Everyone is going to deploy small cells, right? I hear it daily.
We are going to deploy smart poles in a smart city to improve 5G so that the AI can take over the world. To do that we need small cells deployed everywhere.
By the way, what is a small cell? If you listened to the carriers pushing their agenda they would say it’s no larger than a pizza box. That’s easy to say, but what is no larger than a pizza box? Does a pizza box radiate RF? Does a pizza box have 4G and 5G technology in it?
The way I see it, a small cell is a highly overused term that really doesn’t apply to 90% of outside deployments.
I can’t believe the misconception out there.
When I started to work on small cell models over 10 years ago, the thought was, and the carriers wanted, a very small, all in one, cell site in a box. Many indoor small cells are like this, but the outdoor small cell model was never deployed in mass. I’ll tell you why in a moment, but let’s just say, the carriers got what they wanted only to reject it and never mass deploy them.
Why did the outdoor small cell fail to live up to expectations?
Several reasons. Let’s count the ways, shall we?
- It was not much cheaper to lease a pole than it was space on a tower. The carriers overcame this obstacle with the help lobbyists, FCC, WIA, and lots of money.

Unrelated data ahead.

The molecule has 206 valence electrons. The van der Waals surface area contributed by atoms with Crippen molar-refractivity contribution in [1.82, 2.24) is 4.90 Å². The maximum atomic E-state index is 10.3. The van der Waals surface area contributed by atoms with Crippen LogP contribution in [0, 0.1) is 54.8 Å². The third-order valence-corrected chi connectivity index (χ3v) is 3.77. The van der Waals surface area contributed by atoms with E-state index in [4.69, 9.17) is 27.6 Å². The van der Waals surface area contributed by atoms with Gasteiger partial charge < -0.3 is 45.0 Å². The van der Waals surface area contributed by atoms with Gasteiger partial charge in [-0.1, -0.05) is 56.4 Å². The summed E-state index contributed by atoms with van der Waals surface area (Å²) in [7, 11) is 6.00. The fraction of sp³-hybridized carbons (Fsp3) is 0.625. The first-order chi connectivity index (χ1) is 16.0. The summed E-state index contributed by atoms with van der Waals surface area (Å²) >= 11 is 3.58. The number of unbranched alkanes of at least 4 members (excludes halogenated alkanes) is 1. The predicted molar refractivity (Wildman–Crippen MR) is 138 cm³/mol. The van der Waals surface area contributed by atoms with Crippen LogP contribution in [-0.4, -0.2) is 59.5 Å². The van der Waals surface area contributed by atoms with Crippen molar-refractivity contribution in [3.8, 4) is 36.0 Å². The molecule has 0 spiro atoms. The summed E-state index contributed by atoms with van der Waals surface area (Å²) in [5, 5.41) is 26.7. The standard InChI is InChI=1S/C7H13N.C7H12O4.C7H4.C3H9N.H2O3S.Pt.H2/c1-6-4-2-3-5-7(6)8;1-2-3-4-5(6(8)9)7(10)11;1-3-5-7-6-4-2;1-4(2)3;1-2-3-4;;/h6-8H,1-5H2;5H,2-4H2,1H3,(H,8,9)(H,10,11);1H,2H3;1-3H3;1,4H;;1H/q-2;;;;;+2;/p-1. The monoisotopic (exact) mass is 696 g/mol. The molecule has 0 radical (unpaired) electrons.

- They thought site acquisition would be cheaper, guess what, it’s really not.
- They thought that backhaul would be cheaper and easier to get. Maybe wireless. Guess what, the technology changes and now we want fiber or a very robust wireless backhaul, which was slow to come about.
- They thought that fiber would be cheaper to run to poles. Again, it cost a fortune to dig the trench, but even if it’s overhead fiber, it wasn’t any cheaper.
- They thought the small cell would fill a hole. It did, it helped.
- They thought that cheap hardware would make for the rest. The small cells are cheap, but the bang for the buck is not there like a macro site.
- The small cell performance would be good enough. Again, it is not. A macro site offers more loading, services, performance, and coverage. This goes back to getting the biggest bang for your buck.
So the thing is, small cells for the outdoor solution were so limited they didn’t have the payback that the carriers wanted.
So what is today’s outdoor small cell?
The thing is, the carriers are putting a single sector radio head-on almost all poles today. They realize they like macro performance. They need the BBU to meet the KPIs of the users. Like it or not, the macro site offers more capabilities than small cells. They began to learn this in the arenas years ago.
If you have to run fiber to a pole, then get the performance and payback you expect.
Radio heads have more power as well. So the carriers can control what the power is at any given pole at any time.
Upgrades on the BBU allow the radio head to be upgraded remotely. BBUs offer the ability to add features in one location and let it flow out to the remote radio heads.